Sujani Gomes

Introduce yourself...

I am a Master's student in the Department of Biological Sciences at the Faculty of Science.

What are you researching and what do you hope comes out of your research?

I study the physiology of ammonia-oxidizing bacteria. These bacteria are key players in the global nitrogen cycle and affect a lot of natural and anthropogenic processes including nitrogen pollution, agriculture, and wastewater treatment. My focus is to study the ways that these bacteria produce the greenhouse gas nitrous oxide. I hope my research furthers our understanding of these bacteria and that by communicating my research to others, I can bring more attention to this often-overlooked field.

How did presenting a Three Minute Thesis (3MT) help explain your research to the public?

Presenting a 3MT helped me to think about the impact of my research. In 3MT preparation workshops, we were told to think about why someone from the public should care about your research, which helped me to focus on explaining my research in a way that tells people why it matters.

What inspires you to do research?

I'm a curious person so getting any result from an experiment that I am able to interpret and understand is such a reassuring and inspiring feeling.

What are three keywords to your 3MT?

nitrous oxide, bacteria, proteins

How has your research changed during COVID-19?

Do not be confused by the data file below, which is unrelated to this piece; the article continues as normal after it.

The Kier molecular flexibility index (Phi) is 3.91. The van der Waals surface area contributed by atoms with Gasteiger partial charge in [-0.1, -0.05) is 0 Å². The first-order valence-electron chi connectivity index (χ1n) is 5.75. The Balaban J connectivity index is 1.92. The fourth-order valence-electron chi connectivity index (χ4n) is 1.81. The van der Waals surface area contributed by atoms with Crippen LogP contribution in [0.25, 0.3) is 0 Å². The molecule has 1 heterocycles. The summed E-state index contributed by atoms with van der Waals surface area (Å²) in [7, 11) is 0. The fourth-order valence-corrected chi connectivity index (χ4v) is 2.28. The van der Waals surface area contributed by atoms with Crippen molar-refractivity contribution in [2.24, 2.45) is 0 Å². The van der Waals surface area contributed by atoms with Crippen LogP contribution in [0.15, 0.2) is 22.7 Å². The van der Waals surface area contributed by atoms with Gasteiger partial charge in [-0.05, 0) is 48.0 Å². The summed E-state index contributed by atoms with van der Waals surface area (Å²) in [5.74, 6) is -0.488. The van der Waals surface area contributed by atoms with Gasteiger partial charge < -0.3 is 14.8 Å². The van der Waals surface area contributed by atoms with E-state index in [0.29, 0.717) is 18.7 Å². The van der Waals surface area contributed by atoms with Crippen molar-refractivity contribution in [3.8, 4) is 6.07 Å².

My research has slowed down a lot during COVID-19. I do wet lab work and work with bacterial cultures which are actual living organisms. For about three months, the research labs were shut down which meant my project was delayed by three months and when we were able to go back, I had to backtrack to get my cultures growing and healthy to the point that I can do experiments with them again. Even after re-opening, my labmates and I have to take turns sharing the lab space so that we abide by the maximum occupancy rules. This meant that the amount of work I can complete in a day is much smaller than it would have been. It has been a difficult adjustment, but the health and safety of everyone definitely take priority so I think it is certainly worth it.

If you had to dedicate your research to anyone from the past, present, or future, who would it be and why?

I would dedicate my research to my supervisor Dr. Lisa Stein. She is an expert in the field of nitrification and nitrogen cycle research and she is the person who gets the most excited about all of my data. I have many friends and family who care for me deeply and want me to succeed, but in terms of my actual research and all of my findings, I know that Dr. Stein will value it the most.